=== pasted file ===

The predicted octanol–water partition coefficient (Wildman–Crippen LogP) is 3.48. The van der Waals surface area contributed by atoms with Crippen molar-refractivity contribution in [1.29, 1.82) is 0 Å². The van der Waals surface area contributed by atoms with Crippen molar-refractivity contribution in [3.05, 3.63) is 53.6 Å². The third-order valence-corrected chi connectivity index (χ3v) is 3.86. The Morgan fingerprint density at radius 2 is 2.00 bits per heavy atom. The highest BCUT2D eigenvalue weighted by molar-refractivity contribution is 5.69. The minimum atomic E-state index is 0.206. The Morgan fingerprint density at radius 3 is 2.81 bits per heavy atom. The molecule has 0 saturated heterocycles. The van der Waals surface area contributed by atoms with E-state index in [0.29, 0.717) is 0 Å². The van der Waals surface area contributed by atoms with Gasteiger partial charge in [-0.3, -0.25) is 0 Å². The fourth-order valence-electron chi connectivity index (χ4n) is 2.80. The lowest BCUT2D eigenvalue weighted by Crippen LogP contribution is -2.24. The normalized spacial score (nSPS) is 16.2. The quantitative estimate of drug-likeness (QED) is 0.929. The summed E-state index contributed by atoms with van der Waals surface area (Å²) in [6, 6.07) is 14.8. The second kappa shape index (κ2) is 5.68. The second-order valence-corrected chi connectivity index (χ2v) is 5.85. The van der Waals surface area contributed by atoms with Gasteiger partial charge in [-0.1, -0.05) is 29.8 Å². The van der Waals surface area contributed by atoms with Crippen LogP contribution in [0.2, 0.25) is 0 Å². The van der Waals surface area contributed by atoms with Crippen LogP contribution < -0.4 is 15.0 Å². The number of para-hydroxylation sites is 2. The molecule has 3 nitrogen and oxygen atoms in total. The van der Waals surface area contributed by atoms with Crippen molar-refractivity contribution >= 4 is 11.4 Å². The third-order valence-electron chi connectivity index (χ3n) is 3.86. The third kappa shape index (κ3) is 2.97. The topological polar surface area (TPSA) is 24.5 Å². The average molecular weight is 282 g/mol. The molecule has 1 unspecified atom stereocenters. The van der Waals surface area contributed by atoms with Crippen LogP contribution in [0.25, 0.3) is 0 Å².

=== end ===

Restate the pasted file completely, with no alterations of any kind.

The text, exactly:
The predicted octanol–water partition coefficient (Wildman–Crippen LogP) is 3.48. The van der Waals surface area contributed by atoms with Crippen molar-refractivity contribution in [1.29, 1.82) is 0 Å². The van der Waals surface area contributed by atoms with Crippen molar-refractivity contribution in [3.05, 3.63) is 53.6 Å². The third-order valence-corrected chi connectivity index (χ3v) is 3.86. The Morgan fingerprint density at radius 2 is 2.00 bits per heavy atom. The highest BCUT2D eigenvalue weighted by molar-refractivity contribution is 5.69. The minimum atomic E-state index is 0.206. The Morgan fingerprint density at radius 3 is 2.81 bits per heavy atom. The molecule has 0 saturated heterocycles. The van der Waals surface area contributed by atoms with E-state index in [0.29, 0.717) is 0 Å². The van der Waals surface area contributed by atoms with Gasteiger partial charge in [-0.3, -0.25) is 0 Å². The fourth-order valence-electron chi connectivity index (χ4n) is 2.80. The lowest BCUT2D eigenvalue weighted by Crippen LogP contribution is -2.24. The normalized spacial score (nSPS) is 16.2. The quantitative estimate of drug-likeness (QED) is 0.929. The summed E-state index contributed by atoms with van der Waals surface area (Å²) in [6, 6.07) is 14.8. The second kappa shape index (κ2) is 5.68. The second-order valence-corrected chi connectivity index (χ2v) is 5.85. The van der Waals surface area contributed by atoms with Gasteiger partial charge in [-0.1, -0.05) is 29.8 Å². The van der Waals surface area contributed by atoms with Crippen LogP contribution in [0.2, 0.25) is 0 Å². The van der Waals surface area contributed by atoms with Crippen LogP contribution < -0.4 is 15.0 Å². The number of para-hydroxylation sites is 2. The molecule has 3 nitrogen and oxygen atoms in total. The van der Waals surface area contributed by atoms with Crippen molar-refractivity contribution >= 4 is 11.4 Å². The third-order valence-electron chi connectivity index (χ3n) is 3.86. The third kappa shape index (κ3) is 2.97. The topological polar surface area (TPSA) is 24.5 Å². The average molecular weight is 282 g/mol. The molecule has 1 unspecified atom stereocenters. The van der Waals surface area contributed by atoms with Crippen LogP contribution in [0.25, 0.3) is 0 Å².